Low level of reseeding is an issue that must be addressed


Philip Whitford, Ballyellen reseedeing 12ac with Master Crop Extended for Philip Donoghue, Goresbridge
Philip Whitford, Ballyellen reseedeing 12ac with Master Crop Extended for Philip Donoghue, Goresbridge
Pat Carmody, Ballybunion, Co Kerry with the champion 'Greenvalley Nathaniel' which sold for €3,300 and Con Quinn, Annacotty with the reserve champion 'Knockantybrien Noel' which sold for €3,100 at the Irish Angus Cattle Society Premier bull show & sale in Kilmalloc. Photo O'Gorman Photography.
Joe Kelleher

Joe Kelleher

Reseeding levels in Ireland are low ranging from 250,000 acres to 320,000 acres annually; in general approximately 2pc of our annual grassland area is reseeded.

As grass is our main feed during the main grazing season, and the primary source of winter forage from grass silage, the low level of reseeding must be addressed.

The increase in the dairy herd size post the abolition of quotas, combined with the focus on efficient beef and sheep meat production means reseeding was never as important as it is now to help keep down high input costs.

The results from Teagasc's national grassland database, PastureBase Ireland, show that there is huge capacity on Irish farms to grow more grass, current annual tonnage is 13.7t DM/ha for dairy farms.

In recent years, on-farm grass variety evaluation has been established, the most recent results show close to a 2t DM/ha difference between varieties with large differences in digestibility and grazing utilisation.

This article is focussed of variety choice for the coming season, given the new format of the Irish Recommended list, variety choice should be based on using the DAFM Recommended list and Pasture Profit Index.

Variety choice

This year, DAFM have published the recommended list, showing the Pasture Profit Index values and agronomic values of the evaluation. See www.agriculture.gov.ie.

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The Recommended List has evaluated varieties across years, and sites, and is the only evidence available of the potential performance of grass cultivars in Ireland.

Using varieties not on this list is basically poor decision making, as is buying grass seed on price. The varieties you use on farm will be there for 8-12 years, so choosing to use cheap mixes, with non-recommended varieties will increase the chances of those varieties failing to perform on the farm.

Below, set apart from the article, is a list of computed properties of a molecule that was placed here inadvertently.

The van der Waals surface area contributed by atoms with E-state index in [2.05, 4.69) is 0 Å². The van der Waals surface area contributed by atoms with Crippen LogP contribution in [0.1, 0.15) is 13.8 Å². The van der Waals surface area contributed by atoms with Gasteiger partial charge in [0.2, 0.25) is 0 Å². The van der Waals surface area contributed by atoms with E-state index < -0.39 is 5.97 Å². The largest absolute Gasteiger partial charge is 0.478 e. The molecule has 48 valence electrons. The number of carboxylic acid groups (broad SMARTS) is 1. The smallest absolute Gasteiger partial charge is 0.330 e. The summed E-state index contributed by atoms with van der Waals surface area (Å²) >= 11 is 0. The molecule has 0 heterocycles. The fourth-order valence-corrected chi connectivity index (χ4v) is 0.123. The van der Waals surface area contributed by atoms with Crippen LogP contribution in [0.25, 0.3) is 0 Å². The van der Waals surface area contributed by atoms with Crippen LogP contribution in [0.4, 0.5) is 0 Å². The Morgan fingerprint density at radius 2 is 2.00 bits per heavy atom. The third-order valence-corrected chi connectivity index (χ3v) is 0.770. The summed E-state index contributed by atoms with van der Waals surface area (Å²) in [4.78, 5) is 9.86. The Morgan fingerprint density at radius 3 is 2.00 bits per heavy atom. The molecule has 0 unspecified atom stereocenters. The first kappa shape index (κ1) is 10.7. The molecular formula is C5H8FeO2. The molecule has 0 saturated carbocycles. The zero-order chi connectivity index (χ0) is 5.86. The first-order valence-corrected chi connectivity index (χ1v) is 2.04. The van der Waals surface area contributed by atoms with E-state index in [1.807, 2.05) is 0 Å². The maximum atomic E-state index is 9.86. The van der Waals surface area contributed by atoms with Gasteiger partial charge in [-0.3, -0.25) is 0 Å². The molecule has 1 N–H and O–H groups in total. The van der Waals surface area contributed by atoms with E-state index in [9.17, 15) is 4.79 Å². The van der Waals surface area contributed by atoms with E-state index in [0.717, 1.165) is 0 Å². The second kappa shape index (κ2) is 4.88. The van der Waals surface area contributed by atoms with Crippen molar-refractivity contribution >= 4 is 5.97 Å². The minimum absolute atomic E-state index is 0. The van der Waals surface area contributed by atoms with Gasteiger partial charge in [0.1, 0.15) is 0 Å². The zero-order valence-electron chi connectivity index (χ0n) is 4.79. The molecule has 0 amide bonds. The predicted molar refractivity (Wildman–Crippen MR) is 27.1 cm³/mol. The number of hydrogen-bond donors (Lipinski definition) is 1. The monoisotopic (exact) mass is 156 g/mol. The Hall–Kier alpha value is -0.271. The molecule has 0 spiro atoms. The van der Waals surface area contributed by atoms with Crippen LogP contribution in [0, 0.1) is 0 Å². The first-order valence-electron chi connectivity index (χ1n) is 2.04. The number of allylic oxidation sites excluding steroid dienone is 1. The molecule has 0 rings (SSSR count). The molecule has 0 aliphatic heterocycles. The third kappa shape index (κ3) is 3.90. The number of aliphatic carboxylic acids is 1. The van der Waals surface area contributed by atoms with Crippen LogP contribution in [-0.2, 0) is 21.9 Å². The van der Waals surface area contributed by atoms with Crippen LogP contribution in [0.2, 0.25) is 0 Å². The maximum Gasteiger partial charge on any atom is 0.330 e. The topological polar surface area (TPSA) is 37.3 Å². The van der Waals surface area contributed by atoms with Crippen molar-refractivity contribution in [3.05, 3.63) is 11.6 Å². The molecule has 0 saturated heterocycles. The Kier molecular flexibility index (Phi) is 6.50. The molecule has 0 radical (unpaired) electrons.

When the decision to reseed is made, the next major decision is selecting the most appropriate grass variety or varieties. The first thing to consider is the primary target use of the field. Is it predominantly grazing or is it generally used as a silage paddock?

How much tetraploid should be used? A balance between quality, dry matter productivity and sward density is generally what must be achieved. The key traits in a seasonal grass based production system are:

  • High quality
  • High seasonal production
  • Good persistency score

Combining diploids and tetraploids in a mixture will create a dense, high quality sward - ensure you select varieties which express high performance in the key traits.

Increasing the proportion of diploids on heavier soils is recommended to create better ground cover, however tetraploids should be used on heavy soils. Choosing all dense varieties will compromise DM production and grazing utilisation.

Joe Kelleher is a Teagasc advisor based in Newcastlewest, Co Limerick

Key points when ­formulating a grass mixture

  • Decide what the end use is - grazing or silage - formulate based on this
  • Focus on the key traits increase the proportion of the varieties with the key traits
  • Minimum of 3kg of an ­individual variety
  • There should be no more than three to four variety in a grass mix
  • Sow 35 kg/ha (14 kg/ac) of seed
  • Less than 7 days range in heading date between varieties

Grazing Specific ­mixtures

  • Varieties exhibiting high seasonal (spring and autumn) PPI values
  • Varieties with high-quality sub-index values
  • Use 40-50pc tetraploid varieties in mixtures on dry soils
  • Use 15-20pc of highly persistent tetraploids on heavy soils
  • Small/medium leaf white clovers for dairy cows/cattle, small leaf white clovers for sheep

Silage specific ­mixtures, eg 2-cut system

  • Varieties which have high silage sub-index values
  • High level of tetraploid (40pc)
  • Ensure proximity of heading dates
  • Avoid low silage sub-index diploids and poorly persistent tetraploids

Indo Farming

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